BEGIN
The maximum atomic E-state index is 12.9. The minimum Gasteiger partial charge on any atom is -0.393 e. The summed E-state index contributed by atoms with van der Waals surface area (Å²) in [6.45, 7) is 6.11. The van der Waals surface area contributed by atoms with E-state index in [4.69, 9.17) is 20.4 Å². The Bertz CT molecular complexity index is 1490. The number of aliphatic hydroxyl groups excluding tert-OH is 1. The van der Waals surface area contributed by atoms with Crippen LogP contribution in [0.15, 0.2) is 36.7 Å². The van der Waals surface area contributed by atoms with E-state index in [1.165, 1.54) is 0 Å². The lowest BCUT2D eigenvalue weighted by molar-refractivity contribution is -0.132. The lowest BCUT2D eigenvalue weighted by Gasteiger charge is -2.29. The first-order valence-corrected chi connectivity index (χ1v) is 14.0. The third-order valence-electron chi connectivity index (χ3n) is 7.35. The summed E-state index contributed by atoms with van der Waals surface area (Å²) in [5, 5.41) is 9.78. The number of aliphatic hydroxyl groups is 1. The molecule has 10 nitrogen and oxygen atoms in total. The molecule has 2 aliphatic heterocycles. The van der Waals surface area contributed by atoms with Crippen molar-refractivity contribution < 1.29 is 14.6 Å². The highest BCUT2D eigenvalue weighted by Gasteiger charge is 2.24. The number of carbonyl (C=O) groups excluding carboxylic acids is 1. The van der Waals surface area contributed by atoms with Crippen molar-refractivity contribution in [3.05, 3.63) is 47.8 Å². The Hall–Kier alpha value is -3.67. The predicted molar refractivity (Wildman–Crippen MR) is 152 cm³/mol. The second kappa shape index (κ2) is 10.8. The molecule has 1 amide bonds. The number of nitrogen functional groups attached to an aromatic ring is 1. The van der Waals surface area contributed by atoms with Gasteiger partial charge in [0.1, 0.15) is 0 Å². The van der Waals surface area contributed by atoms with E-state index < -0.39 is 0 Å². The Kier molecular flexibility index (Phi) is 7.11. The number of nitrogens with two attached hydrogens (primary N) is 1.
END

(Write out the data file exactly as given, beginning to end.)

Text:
The maximum atomic E-state index is 12.9. The minimum Gasteiger partial charge on any atom is -0.393 e. The summed E-state index contributed by atoms with van der Waals surface area (Å²) in [6.45, 7) is 6.11. The van der Waals surface area contributed by atoms with E-state index in [4.69, 9.17) is 20.4 Å². The Bertz CT molecular complexity index is 1490. The number of aliphatic hydroxyl groups excluding tert-OH is 1. The van der Waals surface area contributed by atoms with Crippen LogP contribution in [0.15, 0.2) is 36.7 Å². The van der Waals surface area contributed by atoms with E-state index in [1.165, 1.54) is 0 Å². The lowest BCUT2D eigenvalue weighted by molar-refractivity contribution is -0.132. The lowest BCUT2D eigenvalue weighted by Gasteiger charge is -2.29. The first-order valence-corrected chi connectivity index (χ1v) is 14.0. The third-order valence-electron chi connectivity index (χ3n) is 7.35. The summed E-state index contributed by atoms with van der Waals surface area (Å²) in [5, 5.41) is 9.78. The number of aliphatic hydroxyl groups is 1. The molecule has 10 nitrogen and oxygen atoms in total. The molecule has 2 aliphatic heterocycles. The van der Waals surface area contributed by atoms with Crippen molar-refractivity contribution < 1.29 is 14.6 Å². The highest BCUT2D eigenvalue weighted by Gasteiger charge is 2.24. The number of carbonyl (C=O) groups excluding carboxylic acids is 1. The van der Waals surface area contributed by atoms with Crippen molar-refractivity contribution in [3.05, 3.63) is 47.8 Å². The Hall–Kier alpha value is -3.67. The predicted molar refractivity (Wildman–Crippen MR) is 152 cm³/mol. The second kappa shape index (κ2) is 10.8. The molecule has 1 amide bonds. The number of nitrogen functional groups attached to an aromatic ring is 1. The van der Waals surface area contributed by atoms with Gasteiger partial charge in [0.1, 0.15) is 0 Å². The van der Waals surface area contributed by atoms with E-state index < -0.39 is 0 Å². The Kier molecular flexibility index (Phi) is 7.11. The number of nitrogens with two attached hydrogens (primary N) is 1.